Monday, August 29, 2011

Simple Property Model in Ruby

I've talked before about how JavaScript follows what Steve Yegge calls the Universal Design Pattern. I can see the value of associating an arbitrary number of properties with an object, and to be able to say that one object is "like" another object the way JavaScript's prototype property works. I even have ideas for using this. However, I don't do my server side programming in JavasScript. Here is my first cut at a very bare bones property model using Ruby.

First I'll show you the class that stores a property. It is a just a simple key/value pair.
class Property
  attr_accessor :name, :value
  def initialize(name, value)
    @name = name
    @value = value
Next, is my code for the Object class (which I call Thing):
class Thing
  attr_accessor :prototype, :type, :properties

  def initialize
    @properties = {}
  def self_keys
  def keys
    self_keys | (@prototype ? @prototype.keys : [])
  def [](key)
    return @properties[key].value if @properties.has_key? key
    @prototype ? @prototype[key] : nil
  def []=(key, value)
    if @properties.has_key? key
      @properties[key].value = value
      @properties[key] =, value)
  def to_hash
    hash = @prototype ? @prototype.to_hash : {}
    @properties.each_value {|p| hash[] = p.value}
  def method_missing(method, *args)
    name = method.to_s
    if (name.end_with?('='))
      self[name[0..-2]] = args[0]
      return self[name]
As you can see a "Thing" consists of a type, a prototype object, and a map of key/property pairs. Property lookups (which can be done using either array type syntax or the dot syntax of methods and fields) first look at a thing's properties, and then at its prototype's properties. All in all, it is a fairly simple pair of classes.

There are a couple of decisions here that seem odd, so I'll explain my thinking.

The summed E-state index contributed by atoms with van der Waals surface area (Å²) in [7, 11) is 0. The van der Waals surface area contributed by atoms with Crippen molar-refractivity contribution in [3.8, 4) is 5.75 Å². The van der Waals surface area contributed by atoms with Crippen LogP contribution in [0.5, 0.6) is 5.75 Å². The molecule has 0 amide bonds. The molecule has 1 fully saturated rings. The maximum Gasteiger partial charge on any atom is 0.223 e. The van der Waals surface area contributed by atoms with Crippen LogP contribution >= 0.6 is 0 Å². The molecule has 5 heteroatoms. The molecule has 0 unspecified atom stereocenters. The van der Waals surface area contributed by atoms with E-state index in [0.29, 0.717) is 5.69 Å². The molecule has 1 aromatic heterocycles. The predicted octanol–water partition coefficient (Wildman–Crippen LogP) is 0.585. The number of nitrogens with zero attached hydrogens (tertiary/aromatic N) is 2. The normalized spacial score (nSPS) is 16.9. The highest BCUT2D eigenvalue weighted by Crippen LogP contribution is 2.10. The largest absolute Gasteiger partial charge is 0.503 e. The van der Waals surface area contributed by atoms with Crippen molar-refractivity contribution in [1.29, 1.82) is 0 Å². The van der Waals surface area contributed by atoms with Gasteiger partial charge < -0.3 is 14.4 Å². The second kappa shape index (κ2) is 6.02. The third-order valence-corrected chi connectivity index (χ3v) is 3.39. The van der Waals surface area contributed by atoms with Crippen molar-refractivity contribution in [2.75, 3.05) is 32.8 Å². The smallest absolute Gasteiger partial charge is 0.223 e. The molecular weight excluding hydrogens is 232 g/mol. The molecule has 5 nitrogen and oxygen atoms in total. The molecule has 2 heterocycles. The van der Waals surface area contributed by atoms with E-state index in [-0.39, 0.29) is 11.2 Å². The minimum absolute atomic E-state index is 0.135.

Why did I call the Object type Thing? Well there is already an Object class in Ruby and I didn't want to worry about naming collisions. Like object, "thing" is a generic enough word that if I want to create a class with that name, I should probably rethink my design. So it satisfies the qualifications of describing "something" without causing any likely naming collisions.

Why do I have a Property class rather than doing the more straightforward thing of having Thing just containing a Hash of key/values? Well, this is an example of me violating the YAGNI principle. I am going to want to persist this information to a database so I am envisioning a Thing table and a Property table. My assumption is that when I do that, I'll want the key/value pairs broken out into their own Property class. So I am (perhaps foolishly) breaking that out ahead of time.

Like JavaScript, I want to be able access properties via either array syntax (thing['property']) or method syntax ( Ruby provides the functionality to handle unknown method names, via the method_missing method. As you can see, I wrote a bare bones implementation that does no error checking. If it gets passed a method that ends with '=', it assumes that it is a property assignment, otherwise it assumes it is a property read. I suppose in the future I could/should add error checking like that there are the right number of arguments to the method. I should probably also implement respond_to so it will return true for any property that exists.

Lack of Functionality
Do these classes actually buy me anything? I'm not sure. I am sure that I am going to need a bunch of additional functionality (like database persistance) before they are really useful to me. But I have to start somewhere. So rather than blog about a fully baked solution, I've decided to show you some of the raw ingredients as I go. I am hoping that this gives me a good starting point.

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